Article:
Thou shall not remove the Ten Commandments.
That’s the declaration from a federal district court – dismissing a lawsuit filed by the American Civil Liberties Union against Dixie County, Fla. and ending a six-year legal battle.
A 75-year-old North Carolina man, who happens to be an ACLU member, objected to the monument – which led to the lawsuit.
Liberty Counsel represented the county and challenged the ACLU’s standing to bring a suit on behalf of a member who lives hundreds of miles away from the monument.”
Senior District Judge Maurice Paul dismissed the case after the ACLU admitted that their client did not plan to buy property in Dixie County and therefore lacks standing to sue.
In addition to dismissing the case, the ACLU will be responsible for several thousand dollars in court costs.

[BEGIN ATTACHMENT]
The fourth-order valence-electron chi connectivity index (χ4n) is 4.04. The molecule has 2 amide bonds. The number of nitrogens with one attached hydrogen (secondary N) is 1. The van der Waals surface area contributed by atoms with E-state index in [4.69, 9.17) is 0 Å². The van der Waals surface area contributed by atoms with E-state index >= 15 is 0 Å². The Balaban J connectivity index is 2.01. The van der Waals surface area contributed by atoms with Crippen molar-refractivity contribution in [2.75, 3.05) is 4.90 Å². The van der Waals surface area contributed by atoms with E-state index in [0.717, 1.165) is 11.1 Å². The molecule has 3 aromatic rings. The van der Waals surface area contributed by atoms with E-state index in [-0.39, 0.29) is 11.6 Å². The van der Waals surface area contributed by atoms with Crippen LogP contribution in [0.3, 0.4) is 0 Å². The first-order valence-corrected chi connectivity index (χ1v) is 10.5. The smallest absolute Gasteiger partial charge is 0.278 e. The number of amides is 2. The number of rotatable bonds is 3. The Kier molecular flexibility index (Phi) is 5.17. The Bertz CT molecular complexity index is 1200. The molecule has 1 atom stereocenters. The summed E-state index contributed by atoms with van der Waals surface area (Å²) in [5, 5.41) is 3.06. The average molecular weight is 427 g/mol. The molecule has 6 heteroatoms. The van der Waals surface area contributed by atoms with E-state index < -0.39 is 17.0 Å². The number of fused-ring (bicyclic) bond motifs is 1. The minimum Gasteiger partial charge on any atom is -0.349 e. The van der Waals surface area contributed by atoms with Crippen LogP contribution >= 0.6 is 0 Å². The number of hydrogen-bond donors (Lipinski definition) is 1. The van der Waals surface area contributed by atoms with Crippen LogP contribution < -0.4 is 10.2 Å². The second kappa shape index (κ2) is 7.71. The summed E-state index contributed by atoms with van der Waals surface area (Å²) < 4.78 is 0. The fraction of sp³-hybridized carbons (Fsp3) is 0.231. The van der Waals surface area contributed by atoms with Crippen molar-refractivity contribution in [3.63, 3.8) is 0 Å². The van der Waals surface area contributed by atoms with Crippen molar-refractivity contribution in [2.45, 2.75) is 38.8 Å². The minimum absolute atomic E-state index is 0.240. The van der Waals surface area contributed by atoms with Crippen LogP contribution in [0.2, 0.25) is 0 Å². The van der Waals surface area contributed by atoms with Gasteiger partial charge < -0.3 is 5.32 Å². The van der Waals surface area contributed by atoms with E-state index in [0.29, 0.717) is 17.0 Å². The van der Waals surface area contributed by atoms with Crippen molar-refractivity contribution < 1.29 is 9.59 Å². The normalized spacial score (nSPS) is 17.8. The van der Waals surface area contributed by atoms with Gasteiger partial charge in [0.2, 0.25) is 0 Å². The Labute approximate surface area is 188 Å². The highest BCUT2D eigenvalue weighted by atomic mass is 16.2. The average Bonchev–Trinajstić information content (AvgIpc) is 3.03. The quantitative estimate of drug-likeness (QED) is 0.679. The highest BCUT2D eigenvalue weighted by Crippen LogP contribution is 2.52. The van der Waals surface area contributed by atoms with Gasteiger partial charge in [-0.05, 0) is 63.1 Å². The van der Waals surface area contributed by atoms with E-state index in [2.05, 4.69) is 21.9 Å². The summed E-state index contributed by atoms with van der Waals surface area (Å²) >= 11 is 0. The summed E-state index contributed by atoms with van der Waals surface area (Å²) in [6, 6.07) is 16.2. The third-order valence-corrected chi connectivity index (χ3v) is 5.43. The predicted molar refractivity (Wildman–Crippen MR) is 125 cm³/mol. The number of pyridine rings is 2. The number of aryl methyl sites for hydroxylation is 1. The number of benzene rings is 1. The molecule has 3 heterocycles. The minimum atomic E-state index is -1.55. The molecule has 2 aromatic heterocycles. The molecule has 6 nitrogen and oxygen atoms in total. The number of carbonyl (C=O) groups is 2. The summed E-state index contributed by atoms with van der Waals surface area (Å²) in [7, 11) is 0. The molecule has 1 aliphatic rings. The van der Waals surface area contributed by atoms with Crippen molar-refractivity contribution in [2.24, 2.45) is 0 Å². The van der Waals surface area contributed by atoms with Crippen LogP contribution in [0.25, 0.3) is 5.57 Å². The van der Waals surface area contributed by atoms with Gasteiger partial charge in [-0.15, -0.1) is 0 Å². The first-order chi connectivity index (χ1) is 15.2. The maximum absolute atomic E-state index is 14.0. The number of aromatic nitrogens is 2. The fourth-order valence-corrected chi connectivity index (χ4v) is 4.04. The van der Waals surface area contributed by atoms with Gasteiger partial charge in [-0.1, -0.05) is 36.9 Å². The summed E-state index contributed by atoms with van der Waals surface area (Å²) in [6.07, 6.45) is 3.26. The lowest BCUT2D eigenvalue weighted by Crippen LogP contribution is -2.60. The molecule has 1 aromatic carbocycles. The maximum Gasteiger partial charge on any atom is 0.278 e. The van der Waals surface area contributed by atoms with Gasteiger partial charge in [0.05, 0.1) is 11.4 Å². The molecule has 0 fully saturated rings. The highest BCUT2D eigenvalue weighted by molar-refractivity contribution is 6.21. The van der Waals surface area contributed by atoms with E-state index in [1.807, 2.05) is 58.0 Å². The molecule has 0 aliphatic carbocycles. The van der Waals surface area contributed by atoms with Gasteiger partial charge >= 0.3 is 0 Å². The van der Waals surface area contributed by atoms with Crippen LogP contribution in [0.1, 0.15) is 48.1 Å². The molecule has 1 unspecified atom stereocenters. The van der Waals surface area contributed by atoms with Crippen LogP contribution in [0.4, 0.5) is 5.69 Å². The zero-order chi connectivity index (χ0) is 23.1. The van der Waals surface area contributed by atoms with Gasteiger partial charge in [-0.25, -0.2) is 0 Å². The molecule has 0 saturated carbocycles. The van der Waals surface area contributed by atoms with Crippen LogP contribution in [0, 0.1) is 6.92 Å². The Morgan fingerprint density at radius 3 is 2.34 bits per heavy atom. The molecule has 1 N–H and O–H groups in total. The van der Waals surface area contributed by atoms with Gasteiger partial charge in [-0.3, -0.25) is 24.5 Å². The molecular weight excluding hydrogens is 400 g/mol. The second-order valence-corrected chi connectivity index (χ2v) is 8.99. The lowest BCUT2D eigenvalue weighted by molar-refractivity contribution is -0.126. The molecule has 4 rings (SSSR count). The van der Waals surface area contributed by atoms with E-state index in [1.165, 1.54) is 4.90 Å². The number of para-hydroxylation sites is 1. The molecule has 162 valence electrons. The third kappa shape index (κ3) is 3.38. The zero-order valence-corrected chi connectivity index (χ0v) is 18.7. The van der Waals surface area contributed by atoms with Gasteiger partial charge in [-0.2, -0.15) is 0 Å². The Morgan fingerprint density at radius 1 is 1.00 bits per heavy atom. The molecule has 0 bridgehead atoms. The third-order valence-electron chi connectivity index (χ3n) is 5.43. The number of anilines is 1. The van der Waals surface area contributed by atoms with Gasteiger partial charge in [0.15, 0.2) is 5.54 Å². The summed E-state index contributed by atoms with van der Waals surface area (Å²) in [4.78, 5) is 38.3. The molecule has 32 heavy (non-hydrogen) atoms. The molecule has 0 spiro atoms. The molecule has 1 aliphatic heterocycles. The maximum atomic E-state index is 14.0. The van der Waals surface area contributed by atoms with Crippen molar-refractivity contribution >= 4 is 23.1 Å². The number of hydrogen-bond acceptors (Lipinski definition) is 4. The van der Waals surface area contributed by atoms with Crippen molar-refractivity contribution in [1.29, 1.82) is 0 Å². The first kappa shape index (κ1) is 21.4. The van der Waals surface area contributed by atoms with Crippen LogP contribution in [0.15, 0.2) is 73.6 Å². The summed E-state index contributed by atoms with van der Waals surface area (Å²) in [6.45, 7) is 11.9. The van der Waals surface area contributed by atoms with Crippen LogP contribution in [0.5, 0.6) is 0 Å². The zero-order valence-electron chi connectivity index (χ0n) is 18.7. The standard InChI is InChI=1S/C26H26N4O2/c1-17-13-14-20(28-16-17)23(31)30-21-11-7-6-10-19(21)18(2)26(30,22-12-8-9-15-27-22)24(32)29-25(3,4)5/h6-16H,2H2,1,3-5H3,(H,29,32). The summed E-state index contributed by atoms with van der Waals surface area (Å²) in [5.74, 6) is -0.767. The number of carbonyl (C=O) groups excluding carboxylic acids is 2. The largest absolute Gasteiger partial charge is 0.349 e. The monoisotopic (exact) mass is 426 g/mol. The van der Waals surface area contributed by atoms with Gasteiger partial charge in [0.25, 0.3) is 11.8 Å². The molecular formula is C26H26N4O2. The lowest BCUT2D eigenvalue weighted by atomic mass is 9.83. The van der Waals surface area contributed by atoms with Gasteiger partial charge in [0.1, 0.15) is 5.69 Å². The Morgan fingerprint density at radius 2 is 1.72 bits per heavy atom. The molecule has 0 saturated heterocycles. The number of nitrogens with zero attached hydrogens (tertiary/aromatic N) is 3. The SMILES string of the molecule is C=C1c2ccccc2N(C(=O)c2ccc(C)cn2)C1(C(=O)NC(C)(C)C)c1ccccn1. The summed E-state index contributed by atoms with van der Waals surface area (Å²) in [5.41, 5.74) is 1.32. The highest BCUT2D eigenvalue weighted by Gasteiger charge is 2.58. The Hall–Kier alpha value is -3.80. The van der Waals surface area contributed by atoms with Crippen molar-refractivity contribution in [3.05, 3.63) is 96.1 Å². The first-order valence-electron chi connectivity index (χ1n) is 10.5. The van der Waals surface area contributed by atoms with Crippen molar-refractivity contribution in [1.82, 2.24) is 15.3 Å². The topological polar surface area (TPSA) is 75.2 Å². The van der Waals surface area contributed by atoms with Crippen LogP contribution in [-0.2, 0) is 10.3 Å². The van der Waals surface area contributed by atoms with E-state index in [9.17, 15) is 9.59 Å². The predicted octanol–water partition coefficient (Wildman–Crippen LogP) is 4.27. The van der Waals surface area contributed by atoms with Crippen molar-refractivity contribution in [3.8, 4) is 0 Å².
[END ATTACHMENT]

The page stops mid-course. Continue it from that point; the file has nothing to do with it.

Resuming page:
“This was a great victory,” Liberty Counsel Founder Mathew Staver told Fox News. “What it says about the bully tactics by the ACLU is that if you resist them, you can win.”
“The usual way they win is my intimidation or default – when the government officials cave in under the threat of a lawsuit,” Staver said.
The county had a policy that allowed private citizens to put up different kinds of displays – including the religious monuments.
Harry Mihet, senior litigation counsel for Liberty Counsel, said the ACLU got caught with its hands in the “constitutional cookie jar.”
“It’s prolonged campaign against the good citizens of Dixie County has come to a screeching halt,” he said. “In getting kicked out of court, the ACLU has learned that it cannot impose its San Francisco values upon a small town in Florida – using a phantom member from North Carolina.
The ACLU did not return calls seeking comment.